In vitro evaluation of a biomaterial-based anticancer drug delivery system as an alternative to conventional post-surgery bone cancer treatment

Mater Sci Eng C Mater Biol Appl. 2018 Dec 1;93:115-124. doi: 10.1016/j.msec.2018.07.057. Epub 2018 Jul 21.


Patients diagnosed with osteosarcoma are currently treated with intravenous injections of anticancer agents after tumor resection. However, due to remaining neoplastic cells at the site of tumor removal, cancer recurrence often occurs. Successful bone regeneration combined with the control of residual cancer cells presents a challenge for tissue engineering. Cyclodextrins loaded with chemotherapeutic drugs reversibly release the drugs over time. Hydroxyapatite bone biomaterials coated with doxorubicin-loaded cyclodextrin should release the drug with time after implantation directly at the original tumor site and may be a way to eliminate residual neoplastic cells. In the present study, we have carried out in vitro studies to evaluate such a drug-delivery system and have shown that doxorubicin released from cyclodextrin-coated hydroxyapatite retained biological activity and exhibited longer and higher cytotoxic effects on both cancer (osteosarcoma cells) and healthy cells (primary osteoblasts and endothelial cells) compared to biomaterials without cyclodextrin loaded with doxorubicin. Furthermore, doxorubicin released from biomaterials with cyclodextrin moderately induced the expression of tumor suppressor protein p53 whereas p21 expression was similar to control cells. In addition, hypoxic conditions, which occur after implantation until blood-flow to the area is regenerated, protected endothelial cells and primary osteoblasts from doxorubicin-induced cytotoxicity. This chemo-protective effect was far less prominent for the osteosarcoma cells. These findings indicate that a hydroxyapatite-cyclodextrin-doxorubicin chemotherapeutic strategy may enhance the drug-targeting effect on tumor cells while protecting the more sensitive healthy cells for a period of time after implantation. A successful integration of such a drug delivery system might allow healthy cells to initially survive during the doxorubicin exposure period, while eliminating residual neoplastic cells.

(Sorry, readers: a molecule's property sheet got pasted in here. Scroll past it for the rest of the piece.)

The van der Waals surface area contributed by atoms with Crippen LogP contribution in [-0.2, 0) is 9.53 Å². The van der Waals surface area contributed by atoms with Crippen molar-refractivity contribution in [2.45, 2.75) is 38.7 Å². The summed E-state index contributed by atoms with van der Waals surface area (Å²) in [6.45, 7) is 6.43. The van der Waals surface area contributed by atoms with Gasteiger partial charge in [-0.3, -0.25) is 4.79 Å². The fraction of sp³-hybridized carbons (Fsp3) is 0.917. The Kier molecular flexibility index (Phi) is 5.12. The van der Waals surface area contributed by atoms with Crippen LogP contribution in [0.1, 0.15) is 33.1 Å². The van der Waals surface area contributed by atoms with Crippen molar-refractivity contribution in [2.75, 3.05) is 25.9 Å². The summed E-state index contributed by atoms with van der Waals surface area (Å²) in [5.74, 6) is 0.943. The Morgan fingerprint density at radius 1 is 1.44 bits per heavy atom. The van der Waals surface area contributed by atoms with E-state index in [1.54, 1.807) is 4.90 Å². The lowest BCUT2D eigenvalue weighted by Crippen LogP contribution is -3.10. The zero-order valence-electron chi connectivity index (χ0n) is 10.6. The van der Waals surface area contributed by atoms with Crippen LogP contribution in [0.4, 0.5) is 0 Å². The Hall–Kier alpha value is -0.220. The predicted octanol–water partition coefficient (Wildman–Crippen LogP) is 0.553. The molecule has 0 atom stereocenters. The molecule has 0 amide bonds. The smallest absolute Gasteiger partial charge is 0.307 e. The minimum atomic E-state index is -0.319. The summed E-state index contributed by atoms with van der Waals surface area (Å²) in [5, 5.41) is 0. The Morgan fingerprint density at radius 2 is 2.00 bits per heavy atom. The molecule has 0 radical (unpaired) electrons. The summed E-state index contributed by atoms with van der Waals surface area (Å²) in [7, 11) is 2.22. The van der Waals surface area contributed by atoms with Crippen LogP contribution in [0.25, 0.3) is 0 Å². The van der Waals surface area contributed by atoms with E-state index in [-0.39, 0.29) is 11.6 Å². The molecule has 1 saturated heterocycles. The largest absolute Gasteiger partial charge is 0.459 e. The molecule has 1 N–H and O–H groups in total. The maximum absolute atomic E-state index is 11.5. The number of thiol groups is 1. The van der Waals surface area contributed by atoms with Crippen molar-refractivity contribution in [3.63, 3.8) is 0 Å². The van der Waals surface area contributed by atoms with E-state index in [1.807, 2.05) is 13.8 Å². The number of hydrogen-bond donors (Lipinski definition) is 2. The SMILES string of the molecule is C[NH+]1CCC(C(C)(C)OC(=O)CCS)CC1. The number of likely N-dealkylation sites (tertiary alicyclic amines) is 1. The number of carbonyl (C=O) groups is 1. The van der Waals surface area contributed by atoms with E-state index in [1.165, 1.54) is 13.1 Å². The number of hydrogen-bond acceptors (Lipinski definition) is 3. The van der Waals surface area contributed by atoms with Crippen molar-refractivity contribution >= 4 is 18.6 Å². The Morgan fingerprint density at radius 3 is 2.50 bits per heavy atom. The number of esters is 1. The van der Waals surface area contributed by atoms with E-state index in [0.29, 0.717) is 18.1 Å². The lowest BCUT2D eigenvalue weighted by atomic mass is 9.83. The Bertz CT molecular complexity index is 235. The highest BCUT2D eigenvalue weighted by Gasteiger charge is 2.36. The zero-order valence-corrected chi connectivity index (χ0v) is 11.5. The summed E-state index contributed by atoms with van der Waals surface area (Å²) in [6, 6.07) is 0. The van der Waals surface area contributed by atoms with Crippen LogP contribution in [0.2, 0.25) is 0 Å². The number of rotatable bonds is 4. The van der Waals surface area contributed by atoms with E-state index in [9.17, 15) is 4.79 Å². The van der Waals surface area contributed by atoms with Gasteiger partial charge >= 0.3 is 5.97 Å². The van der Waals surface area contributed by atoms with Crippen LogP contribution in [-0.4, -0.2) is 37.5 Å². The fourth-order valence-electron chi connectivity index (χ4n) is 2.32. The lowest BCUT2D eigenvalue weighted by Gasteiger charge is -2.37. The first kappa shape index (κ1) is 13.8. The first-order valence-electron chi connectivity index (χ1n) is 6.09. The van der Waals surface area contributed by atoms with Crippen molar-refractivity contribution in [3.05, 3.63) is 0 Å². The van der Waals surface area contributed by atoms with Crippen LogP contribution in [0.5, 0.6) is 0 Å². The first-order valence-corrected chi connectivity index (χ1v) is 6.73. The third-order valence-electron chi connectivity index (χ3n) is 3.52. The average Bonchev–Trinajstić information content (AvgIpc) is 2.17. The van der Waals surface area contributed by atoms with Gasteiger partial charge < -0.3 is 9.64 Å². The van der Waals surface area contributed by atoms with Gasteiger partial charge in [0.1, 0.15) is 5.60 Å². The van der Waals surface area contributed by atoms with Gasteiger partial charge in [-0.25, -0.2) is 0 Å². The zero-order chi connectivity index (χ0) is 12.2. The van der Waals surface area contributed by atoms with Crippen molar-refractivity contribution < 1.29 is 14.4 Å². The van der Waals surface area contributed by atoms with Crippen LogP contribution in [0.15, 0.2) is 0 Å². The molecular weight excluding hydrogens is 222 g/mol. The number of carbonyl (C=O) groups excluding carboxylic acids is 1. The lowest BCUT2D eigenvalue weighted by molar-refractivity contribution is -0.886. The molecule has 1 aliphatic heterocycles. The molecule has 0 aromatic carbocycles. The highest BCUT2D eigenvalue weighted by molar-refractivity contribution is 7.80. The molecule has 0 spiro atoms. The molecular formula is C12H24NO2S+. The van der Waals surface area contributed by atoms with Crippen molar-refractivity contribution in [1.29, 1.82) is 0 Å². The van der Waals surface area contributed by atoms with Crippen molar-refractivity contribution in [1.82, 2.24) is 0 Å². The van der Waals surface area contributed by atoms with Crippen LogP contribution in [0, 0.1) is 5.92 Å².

Keywords: Cancer cells; Doxorubicin; Drug-delivery; Healthy cells; Hypoxia; Polycyclodextrin hydroxyapatite.

MeSH terms

  • Antibiotics, Antineoplastic* / chemistry
  • Antibiotics, Antineoplastic* / pharmacokinetics
  • Antibiotics, Antineoplastic* / pharmacology
  • Bone Neoplasms / drug therapy*
  • Bone Neoplasms / metabolism
  • Bone Neoplasms / pathology
  • Cyclodextrins / chemistry
  • Cyclodextrins / pharmacokinetics
  • Cyclodextrins / pharmacology
  • Doxorubicin* / chemistry
  • Doxorubicin* / pharmacokinetics
  • Doxorubicin* / pharmacology
  • Drug Delivery Systems / methods*
  • Drug Screening Assays, Antitumor
  • Durapatite / chemistry
  • Durapatite / pharmacokinetics
  • Durapatite / pharmacology
  • Human Umbilical Vein Endothelial Cells / metabolism
  • Human Umbilical Vein Endothelial Cells / pathology
  • Humans
  • Osteoblasts / metabolism
  • Osteoblasts / pathology
  • Osteosarcoma / drug therapy*
  • Osteosarcoma / metabolism
  • Osteosarcoma / pathology
  • Postoperative Care / methods


  • Antibiotics, Antineoplastic
  • Cyclodextrins
  • Doxorubicin
  • Durapatite